Russian Olympic skeleton champion suspended after Sochi doping report
Russia’s two Sochi Olympic skeleton medalists, including gold medalist Aleksandr Tretiyakov, were provisionally suspended through Jan. 19 in response to the investigation into Russian doping at the Sochi Winter Games, according to Russian media citing the Russian bobsled and skeleton federation.
Tretiyakov, women’s bronze medalist Yelena Nikitina and fellow Sochi Olympic skeleton sliders Maria Orlova and Olga Potylitsina were all suspended, according to the reports. They made up two-thirds of the Russian Olympic skeleton team in Sochi but have not received sanctions regarding their 2014 Olympic results.
Last Friday, the International Bobsled and Skeleton Federation announced that four Russian skeleton athletes were provisionally suspended but did not name names.
At least 10 Russian Olympians from Sochi are currently provisionally suspended since the second part of a World Anti-Doping Agency-commissioned report into Russian doping violations in Sochi was published Dec. 9.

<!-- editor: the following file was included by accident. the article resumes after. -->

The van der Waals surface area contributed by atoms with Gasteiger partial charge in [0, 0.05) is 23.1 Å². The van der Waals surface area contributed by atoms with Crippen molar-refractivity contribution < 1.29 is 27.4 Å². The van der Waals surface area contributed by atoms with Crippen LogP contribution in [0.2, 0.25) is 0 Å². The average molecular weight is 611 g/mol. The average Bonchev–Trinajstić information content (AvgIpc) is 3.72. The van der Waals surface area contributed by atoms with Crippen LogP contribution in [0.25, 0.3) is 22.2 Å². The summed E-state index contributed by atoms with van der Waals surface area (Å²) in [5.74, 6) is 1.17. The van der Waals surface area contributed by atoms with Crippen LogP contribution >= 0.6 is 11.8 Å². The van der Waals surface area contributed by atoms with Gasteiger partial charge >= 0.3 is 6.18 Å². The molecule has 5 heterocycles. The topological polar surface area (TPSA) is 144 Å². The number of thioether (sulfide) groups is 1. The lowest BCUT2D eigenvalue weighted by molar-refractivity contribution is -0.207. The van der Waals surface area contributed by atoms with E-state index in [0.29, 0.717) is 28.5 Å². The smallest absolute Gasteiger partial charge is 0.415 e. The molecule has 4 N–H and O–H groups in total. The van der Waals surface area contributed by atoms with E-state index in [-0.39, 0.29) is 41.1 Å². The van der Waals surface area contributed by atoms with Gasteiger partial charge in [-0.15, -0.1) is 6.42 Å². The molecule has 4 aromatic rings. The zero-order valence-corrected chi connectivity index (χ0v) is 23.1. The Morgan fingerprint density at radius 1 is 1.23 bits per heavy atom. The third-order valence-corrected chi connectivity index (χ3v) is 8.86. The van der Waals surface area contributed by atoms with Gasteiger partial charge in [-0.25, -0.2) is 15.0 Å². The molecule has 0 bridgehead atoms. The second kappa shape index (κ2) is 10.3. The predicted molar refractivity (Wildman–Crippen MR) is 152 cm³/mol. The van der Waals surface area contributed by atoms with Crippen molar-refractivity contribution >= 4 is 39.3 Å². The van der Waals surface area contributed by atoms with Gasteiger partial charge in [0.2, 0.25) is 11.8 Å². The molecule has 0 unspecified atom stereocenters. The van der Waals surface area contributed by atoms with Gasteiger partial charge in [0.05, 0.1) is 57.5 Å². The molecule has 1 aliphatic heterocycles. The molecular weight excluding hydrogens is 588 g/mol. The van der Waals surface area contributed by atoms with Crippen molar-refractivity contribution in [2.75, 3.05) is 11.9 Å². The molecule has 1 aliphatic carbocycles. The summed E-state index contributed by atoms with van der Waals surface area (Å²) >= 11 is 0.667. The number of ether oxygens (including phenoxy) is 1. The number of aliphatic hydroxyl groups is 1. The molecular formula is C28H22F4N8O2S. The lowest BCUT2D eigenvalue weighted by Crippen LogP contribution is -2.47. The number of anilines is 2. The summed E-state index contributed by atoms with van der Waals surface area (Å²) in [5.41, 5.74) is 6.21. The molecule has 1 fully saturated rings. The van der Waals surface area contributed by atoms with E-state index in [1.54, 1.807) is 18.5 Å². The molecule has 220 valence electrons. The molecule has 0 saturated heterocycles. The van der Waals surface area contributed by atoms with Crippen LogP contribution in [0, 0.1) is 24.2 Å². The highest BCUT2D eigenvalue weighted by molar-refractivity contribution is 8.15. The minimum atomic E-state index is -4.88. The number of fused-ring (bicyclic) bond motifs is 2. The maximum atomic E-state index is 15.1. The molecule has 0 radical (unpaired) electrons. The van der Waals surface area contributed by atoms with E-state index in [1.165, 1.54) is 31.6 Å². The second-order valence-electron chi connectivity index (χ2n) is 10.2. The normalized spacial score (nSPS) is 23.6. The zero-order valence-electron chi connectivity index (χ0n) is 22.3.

The other six suspended Sochi Olympians known so far were cross-country skiers, including Russia’s top two skiers from those Winter Games.
Two Russian biathletes have also been suspended in connection to the WADA-commissioned report. Though their names haven’t been announced by national or international governing bodies, Russian and Italian media have said they were Sochi Olympians.
The skiers and biathletes, like the skeleton sliders, have not received sanctions regarding their Olympic results.
On Dec. 23, the IOC said it opened disciplinary proceedings against 28 Russian Olympians for whom there was “evidence of manipulation of one or more of their urine samples” from the Sochi Winter Games.
The IOC move was in response to the WADA-commissioned report by Richard McLaren that said more than 1,000 Russian athletes were involved in organized doping. Russians who won 15 medals in Sochi had their samples tampered with, according to the report.
The suspended Russian skeleton athletes are in line to miss the next two World Cup stops.
Tretiyakov leads the men’s World Cup standings after two of eight scheduled stops. In second place is South Korean Yun Sung-bin, one of the 2018 Olympic host country’s top athletes across all sports. Yun’s hopes of becoming the first South Korean to win a World Cup skeleton season title increase with Tretiyakov’s absence.
This year’s world skeleton championships are in Koenigssee, Germany, in February, after they were moved from Sochi after the McLaren report was published.